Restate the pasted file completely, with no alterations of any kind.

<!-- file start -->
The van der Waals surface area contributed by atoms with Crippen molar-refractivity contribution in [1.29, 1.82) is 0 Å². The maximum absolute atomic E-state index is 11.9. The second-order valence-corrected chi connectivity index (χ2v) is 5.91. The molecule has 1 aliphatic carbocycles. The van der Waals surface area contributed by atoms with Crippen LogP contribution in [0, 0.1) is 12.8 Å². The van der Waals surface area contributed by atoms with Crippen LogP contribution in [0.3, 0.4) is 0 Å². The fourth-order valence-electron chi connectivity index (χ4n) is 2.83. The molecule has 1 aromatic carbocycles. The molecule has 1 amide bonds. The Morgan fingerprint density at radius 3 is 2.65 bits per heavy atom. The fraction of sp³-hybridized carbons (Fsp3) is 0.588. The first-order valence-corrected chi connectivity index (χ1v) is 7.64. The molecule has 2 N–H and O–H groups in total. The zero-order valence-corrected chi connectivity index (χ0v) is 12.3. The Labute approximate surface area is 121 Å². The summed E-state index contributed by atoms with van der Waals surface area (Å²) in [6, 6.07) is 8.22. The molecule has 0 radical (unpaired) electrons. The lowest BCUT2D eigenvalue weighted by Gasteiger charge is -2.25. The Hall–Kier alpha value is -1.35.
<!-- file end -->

The van der Waals surface area contributed by atoms with Crippen molar-refractivity contribution in [1.29, 1.82) is 0 Å². The maximum absolute atomic E-state index is 11.9. The second-order valence-corrected chi connectivity index (χ2v) is 5.91. The molecule has 1 aliphatic carbocycles. The van der Waals surface area contributed by atoms with Crippen LogP contribution in [0, 0.1) is 12.8 Å². The van der Waals surface area contributed by atoms with Crippen LogP contribution in [0.3, 0.4) is 0 Å². The fourth-order valence-electron chi connectivity index (χ4n) is 2.83. The molecule has 1 aromatic carbocycles. The molecule has 1 amide bonds. The Morgan fingerprint density at radius 3 is 2.65 bits per heavy atom. The fraction of sp³-hybridized carbons (Fsp3) is 0.588. The first-order valence-corrected chi connectivity index (χ1v) is 7.64. The molecule has 2 N–H and O–H groups in total. The zero-order valence-corrected chi connectivity index (χ0v) is 12.3. The Labute approximate surface area is 121 Å². The summed E-state index contributed by atoms with van der Waals surface area (Å²) in [6, 6.07) is 8.22. The molecule has 0 radical (unpaired) electrons. The lowest BCUT2D eigenvalue weighted by Gasteiger charge is -2.25. The Hall–Kier alpha value is -1.35.